7 Steps To See If Biocontrols Pencil Out For Your Operation

7 Steps To See If Biocontrols Pencil Out For Your Operation

Biocontrols 2017Have you considered adding biocontrols to your operation? If you have, there’s no doubt you’ve already weighed the potential costs, benefits, and risks of doing so.

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Much research has been done demonstrating the efficacy of biocontrol products to control a variety of pests and diseases, but the best way to evaluate whether or not it will pencil out for your operation is by diving in and conducting tests that allow you to see visible results.

Here are seven key points to keep in mind to help guide you in your decision to use biocontrols.

1. Plot Test
According to Dave Peck, General Manager of Manzanita Farms in Santa Maria, CA, the first thing any grower should do before deciding to use biocontrols is a side by side test using biocontrols versus traditional control measures to determine efficacy.

“Depending on the type of biocontrol you’re considering, the size of the test could vary based on a few beds to a few acres,” he explains. “If you’re using an insect or a mite that walks around, you have to have a pretty-good-size plot in order to make sure you’re counting the effectiveness of that biocontrol agent because they do move around quite a bit.”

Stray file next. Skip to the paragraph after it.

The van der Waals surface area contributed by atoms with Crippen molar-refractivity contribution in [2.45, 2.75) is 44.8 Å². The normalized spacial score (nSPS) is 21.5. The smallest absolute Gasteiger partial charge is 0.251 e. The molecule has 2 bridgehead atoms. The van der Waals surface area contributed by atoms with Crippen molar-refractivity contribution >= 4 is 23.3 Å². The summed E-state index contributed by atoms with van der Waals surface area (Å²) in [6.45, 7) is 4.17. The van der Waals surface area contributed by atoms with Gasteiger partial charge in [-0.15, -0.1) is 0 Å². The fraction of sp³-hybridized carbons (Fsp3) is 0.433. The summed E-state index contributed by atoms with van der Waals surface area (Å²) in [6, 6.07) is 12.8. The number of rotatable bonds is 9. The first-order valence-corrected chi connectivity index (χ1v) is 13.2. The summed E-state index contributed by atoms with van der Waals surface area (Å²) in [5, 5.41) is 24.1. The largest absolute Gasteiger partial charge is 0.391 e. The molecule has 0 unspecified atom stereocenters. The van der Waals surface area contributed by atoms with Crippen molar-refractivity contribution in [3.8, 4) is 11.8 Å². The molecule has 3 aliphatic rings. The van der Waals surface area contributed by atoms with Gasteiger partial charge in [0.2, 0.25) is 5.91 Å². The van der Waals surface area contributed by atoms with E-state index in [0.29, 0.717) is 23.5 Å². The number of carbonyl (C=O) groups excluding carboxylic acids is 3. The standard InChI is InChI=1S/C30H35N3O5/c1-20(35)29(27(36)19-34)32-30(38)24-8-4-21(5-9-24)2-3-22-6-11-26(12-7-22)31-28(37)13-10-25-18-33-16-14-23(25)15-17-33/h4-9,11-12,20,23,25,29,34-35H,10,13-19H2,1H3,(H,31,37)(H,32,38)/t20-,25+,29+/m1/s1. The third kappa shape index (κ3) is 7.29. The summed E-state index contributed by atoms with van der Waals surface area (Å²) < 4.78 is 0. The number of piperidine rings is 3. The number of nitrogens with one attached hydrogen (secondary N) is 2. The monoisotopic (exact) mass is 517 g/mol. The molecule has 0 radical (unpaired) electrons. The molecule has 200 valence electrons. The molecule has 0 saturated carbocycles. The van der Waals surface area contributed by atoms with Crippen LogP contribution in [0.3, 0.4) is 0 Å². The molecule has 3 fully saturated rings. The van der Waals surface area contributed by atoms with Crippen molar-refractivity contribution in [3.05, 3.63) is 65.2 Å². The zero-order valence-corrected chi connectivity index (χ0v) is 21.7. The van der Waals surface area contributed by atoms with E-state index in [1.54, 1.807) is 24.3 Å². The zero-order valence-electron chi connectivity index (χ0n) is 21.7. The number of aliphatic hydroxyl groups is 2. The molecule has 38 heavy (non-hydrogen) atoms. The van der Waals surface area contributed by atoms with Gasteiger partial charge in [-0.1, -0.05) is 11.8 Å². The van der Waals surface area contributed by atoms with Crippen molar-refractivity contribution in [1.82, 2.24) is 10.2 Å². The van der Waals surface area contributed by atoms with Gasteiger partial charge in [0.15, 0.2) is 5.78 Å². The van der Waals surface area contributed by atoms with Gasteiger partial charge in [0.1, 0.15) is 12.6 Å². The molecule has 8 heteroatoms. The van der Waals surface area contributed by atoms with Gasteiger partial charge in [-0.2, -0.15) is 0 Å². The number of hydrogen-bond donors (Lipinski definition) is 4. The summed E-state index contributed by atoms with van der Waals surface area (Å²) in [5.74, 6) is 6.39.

Peck farms on more than 350 acres of both organic and conventional strawberries, and is currently using Bacillus bacteria for larval worm control as well as two species of predatory mites for two-spotted mite control, which have both proved to be consistent in his fields.

Traditionally, he has tested biological controls on his strawberry crops for three years before deciding to incorporate any products into his rotation. Biological organisms are largely affected by weather, and the three-year period allows him to see how the products operate under a variety of conditions.

“Temperatures and humidity levels are extremely important for some of these biocontrol agents, and sometimes you have to experiment for a few seasons to learn exactly what your thresholds are for your particular crop in your particular area,” he says.

2. Scout For Pest Populations
Another key factor in the decision to use biocontrols comes down to scouting, Peck says. It can help track the population of your pests to better determine which type of control measure to use, and ultimately whether or not biocontrols may be necessary.

“You’ve got to be able to know exactly what the true population of your pests are, and maintain a very consistent program all season long so you know when things start to get out of hand before it gets too late,” he says.

After you’ve applied your biocontrol, scouting for pest populations can help you understand when you’ve put out enough, when it’s time to be patient and wait for results, and when it might be time to apply more.

3. Evaluate Your Cost/Benefit Analysis
Because the cost of biocontrols is traditionally higher than most conventional crop protection products, making sure the benefits of these products outweigh the costs should be paramount in your decision to use them.